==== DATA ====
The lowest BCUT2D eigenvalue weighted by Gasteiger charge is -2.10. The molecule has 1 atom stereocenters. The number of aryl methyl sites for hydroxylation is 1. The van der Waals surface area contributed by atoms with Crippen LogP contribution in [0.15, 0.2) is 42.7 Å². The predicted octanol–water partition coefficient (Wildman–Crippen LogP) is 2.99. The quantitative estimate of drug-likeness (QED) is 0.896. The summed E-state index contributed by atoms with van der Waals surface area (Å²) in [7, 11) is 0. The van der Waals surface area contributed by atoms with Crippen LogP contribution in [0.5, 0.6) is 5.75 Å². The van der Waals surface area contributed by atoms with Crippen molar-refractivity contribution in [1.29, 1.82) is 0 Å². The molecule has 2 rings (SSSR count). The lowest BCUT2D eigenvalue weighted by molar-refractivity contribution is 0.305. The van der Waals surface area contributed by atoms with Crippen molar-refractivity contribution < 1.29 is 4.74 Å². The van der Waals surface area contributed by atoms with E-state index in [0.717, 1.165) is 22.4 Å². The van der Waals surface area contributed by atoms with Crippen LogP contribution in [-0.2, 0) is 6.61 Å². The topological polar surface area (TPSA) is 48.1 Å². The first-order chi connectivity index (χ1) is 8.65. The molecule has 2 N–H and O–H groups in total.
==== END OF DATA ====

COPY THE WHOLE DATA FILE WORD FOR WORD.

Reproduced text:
The lowest BCUT2D eigenvalue weighted by Gasteiger charge is -2.10. The molecule has 1 atom stereocenters. The number of aryl methyl sites for hydroxylation is 1. The van der Waals surface area contributed by atoms with Crippen LogP contribution in [0.15, 0.2) is 42.7 Å². The predicted octanol–water partition coefficient (Wildman–Crippen LogP) is 2.99. The quantitative estimate of drug-likeness (QED) is 0.896. The summed E-state index contributed by atoms with van der Waals surface area (Å²) in [7, 11) is 0. The van der Waals surface area contributed by atoms with Crippen LogP contribution in [0.5, 0.6) is 5.75 Å². The van der Waals surface area contributed by atoms with Crippen molar-refractivity contribution in [1.29, 1.82) is 0 Å². The molecule has 2 rings (SSSR count). The lowest BCUT2D eigenvalue weighted by molar-refractivity contribution is 0.305. The van der Waals surface area contributed by atoms with Crippen molar-refractivity contribution < 1.29 is 4.74 Å². The van der Waals surface area contributed by atoms with E-state index in [0.717, 1.165) is 22.4 Å². The van der Waals surface area contributed by atoms with Crippen LogP contribution in [-0.2, 0) is 6.61 Å². The topological polar surface area (TPSA) is 48.1 Å². The first-order chi connectivity index (χ1) is 8.65. The molecule has 2 N–H and O–H groups in total.